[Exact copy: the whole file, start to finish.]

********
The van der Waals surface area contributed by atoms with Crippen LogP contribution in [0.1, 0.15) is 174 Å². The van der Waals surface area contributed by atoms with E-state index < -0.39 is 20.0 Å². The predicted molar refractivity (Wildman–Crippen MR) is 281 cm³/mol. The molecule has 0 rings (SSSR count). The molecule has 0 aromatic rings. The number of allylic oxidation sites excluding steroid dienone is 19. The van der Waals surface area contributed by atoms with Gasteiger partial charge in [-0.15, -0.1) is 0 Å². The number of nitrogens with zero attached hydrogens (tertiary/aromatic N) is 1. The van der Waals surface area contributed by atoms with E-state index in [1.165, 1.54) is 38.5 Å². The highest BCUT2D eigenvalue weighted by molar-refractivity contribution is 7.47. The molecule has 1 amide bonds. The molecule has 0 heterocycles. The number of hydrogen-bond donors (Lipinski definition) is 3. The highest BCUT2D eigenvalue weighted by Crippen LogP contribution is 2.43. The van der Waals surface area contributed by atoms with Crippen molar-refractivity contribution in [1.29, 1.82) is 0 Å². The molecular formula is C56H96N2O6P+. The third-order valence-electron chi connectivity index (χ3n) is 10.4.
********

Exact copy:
The van der Waals surface area contributed by atoms with Crippen LogP contribution in [0.1, 0.15) is 174 Å². The van der Waals surface area contributed by atoms with E-state index < -0.39 is 20.0 Å². The predicted molar refractivity (Wildman–Crippen MR) is 281 cm³/mol. The molecule has 0 rings (SSSR count). The molecule has 0 aromatic rings. The number of allylic oxidation sites excluding steroid dienone is 19. The van der Waals surface area contributed by atoms with Gasteiger partial charge in [-0.15, -0.1) is 0 Å². The number of nitrogens with zero attached hydrogens (tertiary/aromatic N) is 1. The van der Waals surface area contributed by atoms with E-state index in [1.165, 1.54) is 38.5 Å². The highest BCUT2D eigenvalue weighted by molar-refractivity contribution is 7.47. The molecule has 1 amide bonds. The molecule has 0 heterocycles. The number of hydrogen-bond donors (Lipinski definition) is 3. The highest BCUT2D eigenvalue weighted by Crippen LogP contribution is 2.43. The van der Waals surface area contributed by atoms with Crippen molar-refractivity contribution in [1.29, 1.82) is 0 Å². The molecular formula is C56H96N2O6P+. The third-order valence-electron chi connectivity index (χ3n) is 10.4.